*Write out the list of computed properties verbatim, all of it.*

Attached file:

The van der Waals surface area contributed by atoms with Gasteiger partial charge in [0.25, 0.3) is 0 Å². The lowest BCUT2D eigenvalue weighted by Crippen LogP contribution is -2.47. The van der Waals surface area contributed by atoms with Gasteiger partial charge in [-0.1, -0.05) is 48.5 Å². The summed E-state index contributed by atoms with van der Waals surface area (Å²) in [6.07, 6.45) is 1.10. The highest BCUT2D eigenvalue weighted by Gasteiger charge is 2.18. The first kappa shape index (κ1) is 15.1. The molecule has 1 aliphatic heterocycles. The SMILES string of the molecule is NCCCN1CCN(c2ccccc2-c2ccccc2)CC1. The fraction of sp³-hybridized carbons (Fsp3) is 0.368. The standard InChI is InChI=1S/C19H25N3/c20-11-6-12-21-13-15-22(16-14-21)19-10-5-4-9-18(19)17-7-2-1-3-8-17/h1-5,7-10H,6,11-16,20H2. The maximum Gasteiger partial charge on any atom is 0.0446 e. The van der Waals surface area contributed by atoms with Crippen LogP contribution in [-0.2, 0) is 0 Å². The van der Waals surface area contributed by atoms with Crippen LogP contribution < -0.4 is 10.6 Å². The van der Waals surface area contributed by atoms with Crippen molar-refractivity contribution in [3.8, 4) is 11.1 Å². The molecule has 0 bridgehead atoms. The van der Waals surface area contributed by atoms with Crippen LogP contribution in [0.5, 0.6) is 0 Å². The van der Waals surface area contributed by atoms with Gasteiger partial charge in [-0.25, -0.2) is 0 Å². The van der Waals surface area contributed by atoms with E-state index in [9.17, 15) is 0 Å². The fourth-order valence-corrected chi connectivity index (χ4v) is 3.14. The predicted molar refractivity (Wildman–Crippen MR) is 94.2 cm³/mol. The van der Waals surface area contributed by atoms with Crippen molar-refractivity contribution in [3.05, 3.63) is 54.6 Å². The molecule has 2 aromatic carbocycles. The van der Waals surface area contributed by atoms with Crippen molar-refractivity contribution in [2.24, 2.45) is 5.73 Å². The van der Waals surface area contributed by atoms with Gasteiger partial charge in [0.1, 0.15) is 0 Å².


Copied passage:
The van der Waals surface area contributed by atoms with Gasteiger partial charge in [0.25, 0.3) is 0 Å². The lowest BCUT2D eigenvalue weighted by Crippen LogP contribution is -2.47. The van der Waals surface area contributed by atoms with Gasteiger partial charge in [-0.1, -0.05) is 48.5 Å². The summed E-state index contributed by atoms with van der Waals surface area (Å²) in [6.07, 6.45) is 1.10. The highest BCUT2D eigenvalue weighted by Gasteiger charge is 2.18. The first kappa shape index (κ1) is 15.1. The molecule has 1 aliphatic heterocycles. The SMILES string of the molecule is NCCCN1CCN(c2ccccc2-c2ccccc2)CC1. The fraction of sp³-hybridized carbons (Fsp3) is 0.368. The standard InChI is InChI=1S/C19H25N3/c20-11-6-12-21-13-15-22(16-14-21)19-10-5-4-9-18(19)17-7-2-1-3-8-17/h1-5,7-10H,6,11-16,20H2. The maximum Gasteiger partial charge on any atom is 0.0446 e. The van der Waals surface area contributed by atoms with Crippen LogP contribution in [-0.2, 0) is 0 Å². The van der Waals surface area contributed by atoms with Crippen LogP contribution < -0.4 is 10.6 Å². The van der Waals surface area contributed by atoms with Crippen molar-refractivity contribution in [3.8, 4) is 11.1 Å². The molecule has 0 bridgehead atoms. The van der Waals surface area contributed by atoms with Crippen LogP contribution in [0.5, 0.6) is 0 Å². The van der Waals surface area contributed by atoms with Gasteiger partial charge in [-0.25, -0.2) is 0 Å². The van der Waals surface area contributed by atoms with E-state index in [9.17, 15) is 0 Å². The fourth-order valence-corrected chi connectivity index (χ4v) is 3.14. The predicted molar refractivity (Wildman–Crippen MR) is 94.2 cm³/mol. The van der Waals surface area contributed by atoms with Crippen molar-refractivity contribution in [3.05, 3.63) is 54.6 Å². The molecule has 2 aromatic carbocycles. The van der Waals surface area contributed by atoms with Crippen molar-refractivity contribution in [2.24, 2.45) is 5.73 Å². The van der Waals surface area contributed by atoms with Gasteiger partial charge in [0.1, 0.15) is 0 Å².